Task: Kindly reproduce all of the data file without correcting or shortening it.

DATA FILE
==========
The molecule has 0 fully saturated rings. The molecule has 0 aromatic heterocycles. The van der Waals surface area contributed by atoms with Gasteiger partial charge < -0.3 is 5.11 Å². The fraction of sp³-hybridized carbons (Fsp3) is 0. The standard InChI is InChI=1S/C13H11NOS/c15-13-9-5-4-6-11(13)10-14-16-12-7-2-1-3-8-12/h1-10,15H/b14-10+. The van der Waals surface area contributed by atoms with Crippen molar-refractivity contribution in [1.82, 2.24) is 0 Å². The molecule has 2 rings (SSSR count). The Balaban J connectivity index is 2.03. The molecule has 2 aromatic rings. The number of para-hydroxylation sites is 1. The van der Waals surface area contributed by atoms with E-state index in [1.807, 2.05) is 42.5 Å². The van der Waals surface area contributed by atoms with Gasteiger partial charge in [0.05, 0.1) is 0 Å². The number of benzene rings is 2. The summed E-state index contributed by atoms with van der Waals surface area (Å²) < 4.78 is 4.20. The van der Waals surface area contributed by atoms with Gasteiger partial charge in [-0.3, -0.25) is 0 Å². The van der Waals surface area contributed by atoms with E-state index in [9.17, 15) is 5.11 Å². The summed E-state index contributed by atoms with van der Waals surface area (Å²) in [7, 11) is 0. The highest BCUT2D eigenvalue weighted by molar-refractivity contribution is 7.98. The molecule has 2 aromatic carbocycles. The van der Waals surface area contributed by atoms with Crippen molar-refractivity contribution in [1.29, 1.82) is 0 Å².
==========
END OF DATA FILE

The molecule has 0 fully saturated rings. The molecule has 0 aromatic heterocycles. The van der Waals surface area contributed by atoms with Gasteiger partial charge < -0.3 is 5.11 Å². The fraction of sp³-hybridized carbons (Fsp3) is 0. The standard InChI is InChI=1S/C13H11NOS/c15-13-9-5-4-6-11(13)10-14-16-12-7-2-1-3-8-12/h1-10,15H/b14-10+. The van der Waals surface area contributed by atoms with Crippen molar-refractivity contribution in [1.82, 2.24) is 0 Å². The molecule has 2 rings (SSSR count). The Balaban J connectivity index is 2.03. The molecule has 2 aromatic rings. The number of para-hydroxylation sites is 1. The van der Waals surface area contributed by atoms with E-state index in [1.807, 2.05) is 42.5 Å². The van der Waals surface area contributed by atoms with Gasteiger partial charge in [0.05, 0.1) is 0 Å². The number of benzene rings is 2. The summed E-state index contributed by atoms with van der Waals surface area (Å²) < 4.78 is 4.20. The van der Waals surface area contributed by atoms with Gasteiger partial charge in [-0.3, -0.25) is 0 Å². The van der Waals surface area contributed by atoms with E-state index in [9.17, 15) is 5.11 Å². The summed E-state index contributed by atoms with van der Waals surface area (Å²) in [7, 11) is 0. The highest BCUT2D eigenvalue weighted by molar-refractivity contribution is 7.98. The molecule has 2 aromatic carbocycles. The van der Waals surface area contributed by atoms with Crippen molar-refractivity contribution in [1.29, 1.82) is 0 Å².